14.
Munro HM, Tirotta CF, Felix DE, Lagueruela RG, Madril DR, Zahn EM, et al. Initial experience with dexmedetomidine for diagnostic and interventional cardiac catheterization in children. Paediatr Anaesth 2007;17:109-12.  Back to cited text no. 14
    
15.
Heard C, Burrows F, Johnson K, Joshi P, Houck J, Lerman J. A comparison of dexmedetomidine-midazolam with propofol for maintenance of anesthesia in children undergoing magnetic resonance imaging. Anesth Analg 2008;107:1832-9.  Back to cited text no. 15
    
16.
Thimmarayappa A, Chandrasekaran N, Jagadeesh AM, Joshi SS. Pediatric cardiac catheterization procedure with dexmedetomidine sedation: Radiographic airway patency assessment. Ann Card Anaesth 2015;18:29-33.  Back to cited text no. 16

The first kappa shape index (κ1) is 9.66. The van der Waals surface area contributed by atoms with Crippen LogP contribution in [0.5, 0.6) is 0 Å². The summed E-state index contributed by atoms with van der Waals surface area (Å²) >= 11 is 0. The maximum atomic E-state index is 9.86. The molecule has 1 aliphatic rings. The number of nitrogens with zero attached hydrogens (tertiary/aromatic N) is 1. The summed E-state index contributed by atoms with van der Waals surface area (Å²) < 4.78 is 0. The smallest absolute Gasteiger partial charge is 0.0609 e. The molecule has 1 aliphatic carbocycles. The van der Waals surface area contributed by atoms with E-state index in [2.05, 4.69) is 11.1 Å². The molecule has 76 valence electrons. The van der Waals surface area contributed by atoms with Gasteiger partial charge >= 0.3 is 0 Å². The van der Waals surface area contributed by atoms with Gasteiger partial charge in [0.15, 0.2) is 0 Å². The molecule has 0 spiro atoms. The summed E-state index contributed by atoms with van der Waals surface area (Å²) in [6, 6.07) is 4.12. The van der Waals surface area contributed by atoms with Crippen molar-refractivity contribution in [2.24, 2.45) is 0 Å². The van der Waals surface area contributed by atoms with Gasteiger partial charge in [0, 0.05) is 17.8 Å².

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Correspondence Address:
Vidya Sagar Joshi
Command Hospital Air Force, Bengaluru - 560 007, Karnataka
India
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Source of Support: None, Conflict of Interest: None


DOI: 10.4103/aca.ACA_16_17